infusion – A method of delivering fluids or drugs, usually into a vein.
lesions/mets/metastases – I’ve been using these interchangeably to mean small tumors made up of breast cancer cells that are located somewhere other than the breast (i.e. a breast tumor in the liver).
liver metastases/liver mets – Cancer cells that have spread from the first cancer site, such as the breast, and are growing in the liver.
MRI – magnetic resonance imaging – A procedure in which radio waves and a powerful magnet linked to a computer is used to create detailed pictures of areas inside the body. Magnetic resonance imaging makes better images of organs and soft tissue than other scanning techniques, such as computed tomography (CT) or x-ray and is especially useful for imaging the brain, the spine, the soft tissue of joints, and the inside of bones.
neuropathy – A nerve problem that causes pain, numbness, tingling, swelling, or muscle weakness in different parts of the body. It usually begins in the hands or feet and gets worse over time. Neuropathy may be caused by physical injury, infection, toxic substances, disease (such as cancer, diabetes, kidney failure, or malnutrition), or drugs, including anticancer drugs. Also called peripheral neuropathy.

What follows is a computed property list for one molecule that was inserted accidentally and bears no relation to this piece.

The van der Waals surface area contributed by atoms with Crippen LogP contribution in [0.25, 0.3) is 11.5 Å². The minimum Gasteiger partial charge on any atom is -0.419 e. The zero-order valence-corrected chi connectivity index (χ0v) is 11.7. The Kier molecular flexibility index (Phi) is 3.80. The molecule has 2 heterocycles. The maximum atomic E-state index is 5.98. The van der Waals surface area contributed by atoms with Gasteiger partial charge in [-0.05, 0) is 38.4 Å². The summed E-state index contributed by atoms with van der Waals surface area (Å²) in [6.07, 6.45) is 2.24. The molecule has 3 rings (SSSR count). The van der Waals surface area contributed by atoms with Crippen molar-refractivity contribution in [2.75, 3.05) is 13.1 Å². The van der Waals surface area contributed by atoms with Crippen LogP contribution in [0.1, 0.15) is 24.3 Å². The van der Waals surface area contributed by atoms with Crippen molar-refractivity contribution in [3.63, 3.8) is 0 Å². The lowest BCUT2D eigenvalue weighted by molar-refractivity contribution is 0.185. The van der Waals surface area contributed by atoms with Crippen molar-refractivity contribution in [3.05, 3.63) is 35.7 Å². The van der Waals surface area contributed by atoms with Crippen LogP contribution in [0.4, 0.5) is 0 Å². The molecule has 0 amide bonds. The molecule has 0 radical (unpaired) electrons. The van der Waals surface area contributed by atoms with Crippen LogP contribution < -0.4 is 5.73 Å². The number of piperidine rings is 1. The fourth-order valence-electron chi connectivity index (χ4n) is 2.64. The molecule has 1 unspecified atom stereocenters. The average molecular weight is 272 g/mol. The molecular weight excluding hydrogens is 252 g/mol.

PET scan – A procedure in which a small amount of radioactive glucose (sugar) is injected into a vein, and a scanner is used to make detailed, computerized pictures of areas inside the body where the glucose is used. Because cancer cells often use more glucose than normal cells, the pictures can be used to find cancer cells in the body. Also called positron emission tomography scan.